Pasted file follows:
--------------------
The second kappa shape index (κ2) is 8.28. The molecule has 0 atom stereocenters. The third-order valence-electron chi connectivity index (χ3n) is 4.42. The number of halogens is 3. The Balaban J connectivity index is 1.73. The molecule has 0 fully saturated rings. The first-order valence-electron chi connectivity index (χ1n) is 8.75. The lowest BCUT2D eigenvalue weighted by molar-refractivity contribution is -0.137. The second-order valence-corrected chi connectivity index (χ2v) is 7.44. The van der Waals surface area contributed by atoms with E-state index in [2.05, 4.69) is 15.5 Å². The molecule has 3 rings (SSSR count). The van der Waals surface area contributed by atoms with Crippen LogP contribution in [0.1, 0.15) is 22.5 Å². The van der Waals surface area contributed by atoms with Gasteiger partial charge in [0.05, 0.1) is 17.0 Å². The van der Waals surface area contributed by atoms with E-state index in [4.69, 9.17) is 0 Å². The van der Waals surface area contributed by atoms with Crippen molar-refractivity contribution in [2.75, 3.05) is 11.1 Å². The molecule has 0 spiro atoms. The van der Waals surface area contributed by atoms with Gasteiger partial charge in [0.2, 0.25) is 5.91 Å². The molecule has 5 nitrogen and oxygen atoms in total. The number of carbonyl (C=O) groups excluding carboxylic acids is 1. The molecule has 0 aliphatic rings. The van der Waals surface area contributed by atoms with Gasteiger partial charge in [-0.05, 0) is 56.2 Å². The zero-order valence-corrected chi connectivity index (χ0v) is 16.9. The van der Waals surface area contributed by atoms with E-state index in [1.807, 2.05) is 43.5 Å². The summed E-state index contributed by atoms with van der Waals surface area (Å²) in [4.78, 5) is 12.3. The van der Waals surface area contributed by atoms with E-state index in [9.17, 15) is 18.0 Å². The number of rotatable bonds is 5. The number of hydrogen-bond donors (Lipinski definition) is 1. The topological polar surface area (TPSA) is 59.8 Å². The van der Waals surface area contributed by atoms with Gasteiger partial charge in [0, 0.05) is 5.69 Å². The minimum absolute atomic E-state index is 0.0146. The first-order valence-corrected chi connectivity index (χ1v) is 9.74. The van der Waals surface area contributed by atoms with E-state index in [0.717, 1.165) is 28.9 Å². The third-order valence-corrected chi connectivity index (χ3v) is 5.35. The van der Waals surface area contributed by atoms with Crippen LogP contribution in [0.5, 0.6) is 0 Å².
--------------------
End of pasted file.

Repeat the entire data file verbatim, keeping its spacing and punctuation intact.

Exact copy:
The second kappa shape index (κ2) is 8.28. The molecule has 0 atom stereocenters. The third-order valence-electron chi connectivity index (χ3n) is 4.42. The number of halogens is 3. The Balaban J connectivity index is 1.73. The molecule has 0 fully saturated rings. The first-order valence-electron chi connectivity index (χ1n) is 8.75. The lowest BCUT2D eigenvalue weighted by molar-refractivity contribution is -0.137. The second-order valence-corrected chi connectivity index (χ2v) is 7.44. The van der Waals surface area contributed by atoms with E-state index in [2.05, 4.69) is 15.5 Å². The molecule has 3 rings (SSSR count). The van der Waals surface area contributed by atoms with Crippen LogP contribution in [0.1, 0.15) is 22.5 Å². The van der Waals surface area contributed by atoms with Gasteiger partial charge in [0.05, 0.1) is 17.0 Å². The van der Waals surface area contributed by atoms with E-state index in [4.69, 9.17) is 0 Å². The van der Waals surface area contributed by atoms with Crippen molar-refractivity contribution in [2.75, 3.05) is 11.1 Å². The molecule has 0 spiro atoms. The van der Waals surface area contributed by atoms with Gasteiger partial charge in [0.2, 0.25) is 5.91 Å². The molecule has 5 nitrogen and oxygen atoms in total. The number of carbonyl (C=O) groups excluding carboxylic acids is 1. The molecule has 0 aliphatic rings. The van der Waals surface area contributed by atoms with Gasteiger partial charge in [-0.05, 0) is 56.2 Å². The zero-order valence-corrected chi connectivity index (χ0v) is 16.9. The van der Waals surface area contributed by atoms with E-state index in [1.807, 2.05) is 43.5 Å². The summed E-state index contributed by atoms with van der Waals surface area (Å²) in [4.78, 5) is 12.3. The van der Waals surface area contributed by atoms with E-state index in [9.17, 15) is 18.0 Å². The number of rotatable bonds is 5. The number of hydrogen-bond donors (Lipinski definition) is 1. The topological polar surface area (TPSA) is 59.8 Å². The van der Waals surface area contributed by atoms with Gasteiger partial charge in [0, 0.05) is 5.69 Å². The minimum absolute atomic E-state index is 0.0146. The first-order valence-corrected chi connectivity index (χ1v) is 9.74. The van der Waals surface area contributed by atoms with E-state index in [0.717, 1.165) is 28.9 Å². The third-order valence-corrected chi connectivity index (χ3v) is 5.35. The van der Waals surface area contributed by atoms with Crippen LogP contribution in [0.5, 0.6) is 0 Å².